4th edition magic thown weapons

Hi reader(s)! I finally had a few minutes away from work and taking care of my babies to try and write something interesting in here.

Here’s something from the PHB 4th edition I actually don’t like:

Thrown Weapons: Any magic light thrown or heavy thrown weapon, from the lowly +1 shuriken to a +6 perfect hunter’s spear, automatically returns to its wielder’s hand after a ranged attack wit h the weapon is resolved.

Catching a returning thrown weapon is a free action; if you do not wish (or are unable) to catch the weapon, it falls at your feet, in your space.

Game mechanics reasons

Chatting on the subject with Phil, the ChattyDM he proposed a valid argument to support the rule:

Thrown weapons are effectively more expensive than others

The ranger with his magic bow only has to purchase (or acquire) a bow. Then, it shoot regular arrows – which are turned magical by the bow itself.

A row has to purchase 6 daggers each one at the same price as the single bow. Then, after six shots, its over.

So, basically, the rogue pays more and has less – which feels rather unbalanced.

Having the magical daggers return automatically fixes that.

Why I still don’t like it

With this rule, ‘return magically’ is no longer special – every magical weapon has it!

To me, this removes a lot of flavor. Here’s an example: one of the magical objects I introduced in my campaign is a magical phantom dagger that is summoned by a ring.

The wielder wears a ring and looks unarmed. If he wishes it, a dagger materializes in his hands. He can throw the weapon – it will disappear when he wills it or when he wills a new dagger in his hands.

To me, this is a pretty valuable artifact – especially cool for an assassin.

But under 4th ed rule, its much, much less special as even the lowly +1 shuriken does nearly as much.

Another reason: counting ammunition actually provides a sense of drama.

Throwing your last dagger is stressful – every dagger counts; especially the last one. That whole stress is gone in 4th ed because as soon as players find their first ever magical weapon, ammunition is no longer an issue.

And the rule doesn’t restore balance with the bow – the bow can still run out of munition.

The solution

At first, I though: perhaps there should be a delay before returning the dagger. Or perhaps, when a dagger hits, it can’t come back automatically since its (possibly) firmly stuck in a body.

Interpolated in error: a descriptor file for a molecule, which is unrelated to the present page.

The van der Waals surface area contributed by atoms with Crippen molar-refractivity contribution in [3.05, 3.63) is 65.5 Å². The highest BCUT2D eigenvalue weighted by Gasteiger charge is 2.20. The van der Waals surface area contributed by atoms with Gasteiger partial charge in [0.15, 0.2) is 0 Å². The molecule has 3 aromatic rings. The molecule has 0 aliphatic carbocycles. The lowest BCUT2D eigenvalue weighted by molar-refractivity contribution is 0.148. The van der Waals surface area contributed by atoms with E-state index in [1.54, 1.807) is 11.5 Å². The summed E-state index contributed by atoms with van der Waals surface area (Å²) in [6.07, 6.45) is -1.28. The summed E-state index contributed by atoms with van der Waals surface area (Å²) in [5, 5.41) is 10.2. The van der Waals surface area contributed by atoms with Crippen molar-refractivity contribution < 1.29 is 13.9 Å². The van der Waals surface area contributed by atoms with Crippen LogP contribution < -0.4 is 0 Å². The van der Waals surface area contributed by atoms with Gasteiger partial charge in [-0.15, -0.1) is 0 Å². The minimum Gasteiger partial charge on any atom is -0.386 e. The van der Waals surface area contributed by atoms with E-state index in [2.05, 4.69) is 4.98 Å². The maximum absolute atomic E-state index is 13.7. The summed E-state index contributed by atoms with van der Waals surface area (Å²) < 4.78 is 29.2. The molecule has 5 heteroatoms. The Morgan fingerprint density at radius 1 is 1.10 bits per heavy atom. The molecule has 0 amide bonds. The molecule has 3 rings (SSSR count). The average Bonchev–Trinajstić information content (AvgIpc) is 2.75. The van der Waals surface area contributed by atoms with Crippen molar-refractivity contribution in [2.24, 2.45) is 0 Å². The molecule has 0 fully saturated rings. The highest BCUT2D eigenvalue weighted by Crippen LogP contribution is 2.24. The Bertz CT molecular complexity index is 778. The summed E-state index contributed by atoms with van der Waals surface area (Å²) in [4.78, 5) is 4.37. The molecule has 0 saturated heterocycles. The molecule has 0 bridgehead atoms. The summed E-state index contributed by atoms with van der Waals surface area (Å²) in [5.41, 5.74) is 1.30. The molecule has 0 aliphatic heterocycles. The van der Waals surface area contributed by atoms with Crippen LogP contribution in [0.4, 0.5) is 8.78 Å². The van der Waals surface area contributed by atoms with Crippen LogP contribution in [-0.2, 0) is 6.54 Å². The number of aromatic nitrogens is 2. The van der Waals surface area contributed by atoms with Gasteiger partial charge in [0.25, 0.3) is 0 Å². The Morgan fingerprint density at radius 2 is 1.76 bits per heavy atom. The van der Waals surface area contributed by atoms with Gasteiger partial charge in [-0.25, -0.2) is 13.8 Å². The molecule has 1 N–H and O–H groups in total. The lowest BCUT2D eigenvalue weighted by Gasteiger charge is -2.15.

But Phil, again, in his infinite wisdom (he’d probably say « finite wisdom », which would prove my point), came up with the perfect solution:

Since the bow imbues the projectile with magic, why don’t we do the same with the daggers: have a belt, which can hold up to 6 daggers be magical.

The magical belt would turn any dagger that has stayed long enough in into a magical.dagger for a limited time.

The rogue can then throw and loose his daggers with no worry; as long as he has the belt he won’t be loosing his valuable daggers.


I applaud Phil’s idea and reject that all daggers automatically return – some can, of course, but not all of them.

I shall discuss this with my group and see if we can make this official 🙂

Edit: It has been unofficially decided that we will not « nerf » the daggers and leave them as in the current rules. I still love the magical belt, though.



Les commentaires de 3 sur “4th edition magic thown weapons

  1. Well, in theory this sounds fair. But implementation of special properties on daggers is gonna be tricky.

    For example, lets say i have one of those special belt. Huzza !!! But what if i find a +2 vorpal dagger later on ?

    Does the belt do anything to this dagger ? Will you make every special daggers like this returnable ?

    The point in the example above, is that it solves an issue with low level magic items. But later on, the same problem is gonna arise. The ranger with the super power bow will still have the advantage over the dagger thrower.

    I think the idea initially accounted for the fact that arrows can be broken upon their uses. But with daggers (might be wrong here) it isnt the case i think. So, rangers can « imbue » their arrow but they loose most of them eventually. The rogue on the other hand can always recover his or her daggers from the battlefield thereafter.

    The rule was also implemented this way so Rogues would start using more of their daggers in a ranged scenario. In 3rd edition, if you were lucky enough to have a player use daggers in the game, most would not throw the magic ones by fear of loosing them. For me that’s the part im most dissapointed about. Magic items have been trivialised even more in this edition. There is no feeling of « specialness » about them anymore….

  2. @SM the DM :

    Makes sense.  I guess at higher levels, its less of an issue. 

    Martin also made a good point about that yesterday as its mostly a flavor issue… which is very important to me 🙂

    Perhaps the magical dagger belt should only work on non-magical daggers and I could just leave the other magical daggers alone.

    PS: About the arrows thing, I think that 4th edition has it as: an arrow shot is an arrow lost.  The arrow recovery rule is an in-house rule.  Can’t find anything tangible in the books.

  3. Couple things: If the archer wants to not run out of ammunition, he/she can spend 4200 gold on an endless quiver, it pops out new ammo as quickly as you can want it, so the archer can very cheaply be on equal footing with the thrown weapon guy; vorpal is only available as a +6, not a +2, and even if it were, you can only get it on axes and heavy blades, not on a dagger.

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